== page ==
This special collector’s coin is produced by the Pobjoy Mint, United Kingdom, on behalf of the treasury of the British Virgin Islands, and integrates a tri-colour concept within a three-ringed design. The reverse side of the coin has a great amount of personal significance, which includes many depictions of flowers. Every flower in the design relates to HM Queen Elizabeth II and HRH Prince Philip’s milestone wedding anniversaries together. The .999 silver version of this beautiful coin is plated in two additional and different metals. The outer ring represents the 25th (silver) anniversary, celebrated in 1972, and shows irises to represent promise, faith, and wisdom. Ivy, representing wedded love, fidelity, and affection, is also depicted alongside myrtle — a Hebrew emblem of marriage. The myrtle present in Her Majesty’s wedding bouquet was actually grown from the myrtle in Queen Victoria’s bouquet! The middle ring is gold plated and represents the 50th (golden) anniversary, celebrated in 1997. It contains roses to represent inner joy, happiness, and true love. Sweet pea and honeysuckle are also present, as they are the flowers that represent the birth months of the Queen and the Duke of Edinburgh, respectively. The inner circle is platinum plated, representing the 70th (platinum) wedding anniversary, and contains an orchid, representing love and long life.

The central ring of the obverse features a dual effigy of HM Queen Elizabeth II alongside her husband HRH Prince Philip, which is an exclusive design seen only on coins produced by the Pobjoy Mint. Sweet pea and honeysuckle are repeated on the centre ring of the obverse.

Denom. Metal Weight Diameter Quality Maximum Mintage
$1 Cupro-nickel 28 g 38.6 mm Brilliant Unc. 10,000
$10 .999 Silver 31.1 g 38.6 mm Proof 1,947

The Proof silver coin is strictly limited to only 1,947 (to mark the year of marriage) issues, and includes the denomination of $10 on the reverse. A cupro-nickel version with the denomination of $1, depicting the same design as the silver Proof version, is also available — this coin is not plated. The Proof version is presented in a custom case and includes a certificate of authenticity, while the cupro-nickel version is presented in a branded soft vellum pouch. For additional information on both coins.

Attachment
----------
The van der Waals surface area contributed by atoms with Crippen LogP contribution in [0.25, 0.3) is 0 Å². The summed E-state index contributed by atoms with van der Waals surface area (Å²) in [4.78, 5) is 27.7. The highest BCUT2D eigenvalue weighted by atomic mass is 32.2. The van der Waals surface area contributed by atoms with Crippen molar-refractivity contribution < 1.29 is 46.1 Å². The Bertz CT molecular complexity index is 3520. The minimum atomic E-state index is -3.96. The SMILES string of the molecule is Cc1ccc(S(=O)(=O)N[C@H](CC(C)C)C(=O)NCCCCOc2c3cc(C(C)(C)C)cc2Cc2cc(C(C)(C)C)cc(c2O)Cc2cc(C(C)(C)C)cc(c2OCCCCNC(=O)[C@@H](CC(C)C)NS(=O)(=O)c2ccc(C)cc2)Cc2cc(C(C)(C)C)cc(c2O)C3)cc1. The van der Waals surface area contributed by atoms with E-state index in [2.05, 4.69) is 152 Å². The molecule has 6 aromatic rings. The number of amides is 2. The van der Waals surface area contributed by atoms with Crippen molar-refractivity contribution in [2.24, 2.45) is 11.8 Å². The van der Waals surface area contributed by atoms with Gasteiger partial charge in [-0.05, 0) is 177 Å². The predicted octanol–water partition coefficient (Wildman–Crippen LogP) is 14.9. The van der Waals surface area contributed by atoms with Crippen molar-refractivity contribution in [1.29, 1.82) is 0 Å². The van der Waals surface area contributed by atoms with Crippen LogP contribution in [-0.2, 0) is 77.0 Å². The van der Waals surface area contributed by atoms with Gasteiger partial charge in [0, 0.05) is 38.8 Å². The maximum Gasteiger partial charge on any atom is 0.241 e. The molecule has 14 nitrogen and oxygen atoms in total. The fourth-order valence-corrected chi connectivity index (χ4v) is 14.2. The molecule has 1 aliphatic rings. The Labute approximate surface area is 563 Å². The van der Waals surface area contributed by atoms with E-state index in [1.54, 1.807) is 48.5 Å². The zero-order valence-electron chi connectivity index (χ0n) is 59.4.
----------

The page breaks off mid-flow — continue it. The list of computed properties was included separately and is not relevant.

Filipino veterans of World War II receive Congressional Gold Medal

WASHINGTON – Filipino veterans of World War II received a Congressional Gold Medal today during a ceremony in Emancipation Hall of the U.S. Capitol.  It was awarded collectively to those who served honorably in an active-duty status between July 26, 1941, and December 31, 1946, under the command of the United States Army Forces in the Far East (USAFFE) within the Philippine Commonwealth Army, the Philippine Scouts, the Philippine Constabulary, recognized guerrilla units, the New Philippine Scouts, the First Filipino Infantry Regiment, the Second Filipino Infantry Battalion (Separate), or the First Reconnaissance Battalion, including those commanding or serving as U.S. military officers or enlisted soldiers.

Filipino, Filipino-American, and American soldiers defended U.S. sovereign territory under USAFFE command after President Roosevelt’s call-to-arms in July 1941 to address rising tensions with Japan in the Pacific. Their valiant service was an integral part of the Allied victory over Axis forces in World War II and demonstrates a highly uncommon and commendable sense of patriotism and honor.

3-inch Congressional Gold Medal.

3-inch Congressional Bronze Medal.

The medal was designed and struck by the United States Mint, as authorized by Public Law 114-265. Its obverse displays part of the range and breadth of the Filipino veterans’ service in World War II. Depicted are a Filipino scout, a Filipino infantry regiment officer, and a guerrilla soldier. In the foreground is an infantryman on guard, symbolizing the soldiers’ fierce determination. The design features the inscription FILIPINO VETERANS OF WORLD WAR II. Artistic Infusion Program (AIP) designer Joel Iskowitz created the design, which was engraved by Mint sculptor-engraver Phebe Hemphill.

3-inch Congressional Gold Medal.

3-inch Congressional Bronze Medal.